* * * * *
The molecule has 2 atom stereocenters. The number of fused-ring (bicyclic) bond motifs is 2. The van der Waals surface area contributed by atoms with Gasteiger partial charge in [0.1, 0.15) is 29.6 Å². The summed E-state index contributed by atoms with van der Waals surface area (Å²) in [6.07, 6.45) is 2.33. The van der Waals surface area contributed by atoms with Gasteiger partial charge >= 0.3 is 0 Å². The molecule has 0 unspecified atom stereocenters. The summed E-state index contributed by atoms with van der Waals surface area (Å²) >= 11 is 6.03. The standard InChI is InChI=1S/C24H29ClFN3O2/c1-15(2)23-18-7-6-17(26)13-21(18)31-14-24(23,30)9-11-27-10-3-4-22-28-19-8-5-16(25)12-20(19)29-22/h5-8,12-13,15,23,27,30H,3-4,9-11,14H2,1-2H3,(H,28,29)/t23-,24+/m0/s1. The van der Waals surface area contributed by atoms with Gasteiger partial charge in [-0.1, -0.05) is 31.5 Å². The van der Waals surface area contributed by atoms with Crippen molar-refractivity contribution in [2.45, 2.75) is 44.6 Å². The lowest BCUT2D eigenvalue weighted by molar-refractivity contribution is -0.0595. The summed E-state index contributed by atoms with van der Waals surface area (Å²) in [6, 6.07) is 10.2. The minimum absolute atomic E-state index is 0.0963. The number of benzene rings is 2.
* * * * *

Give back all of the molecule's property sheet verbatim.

The molecule has 2 atom stereocenters. The number of fused-ring (bicyclic) bond motifs is 2. The van der Waals surface area contributed by atoms with Gasteiger partial charge in [0.1, 0.15) is 29.6 Å². The summed E-state index contributed by atoms with van der Waals surface area (Å²) in [6.07, 6.45) is 2.33. The van der Waals surface area contributed by atoms with Gasteiger partial charge >= 0.3 is 0 Å². The molecule has 0 unspecified atom stereocenters. The summed E-state index contributed by atoms with van der Waals surface area (Å²) >= 11 is 6.03. The standard InChI is InChI=1S/C24H29ClFN3O2/c1-15(2)23-18-7-6-17(26)13-21(18)31-14-24(23,30)9-11-27-10-3-4-22-28-19-8-5-16(25)12-20(19)29-22/h5-8,12-13,15,23,27,30H,3-4,9-11,14H2,1-2H3,(H,28,29)/t23-,24+/m0/s1. The van der Waals surface area contributed by atoms with Gasteiger partial charge in [-0.1, -0.05) is 31.5 Å². The van der Waals surface area contributed by atoms with Crippen molar-refractivity contribution in [2.45, 2.75) is 44.6 Å². The lowest BCUT2D eigenvalue weighted by molar-refractivity contribution is -0.0595. The summed E-state index contributed by atoms with van der Waals surface area (Å²) in [6, 6.07) is 10.2. The minimum absolute atomic E-state index is 0.0963. The number of benzene rings is 2.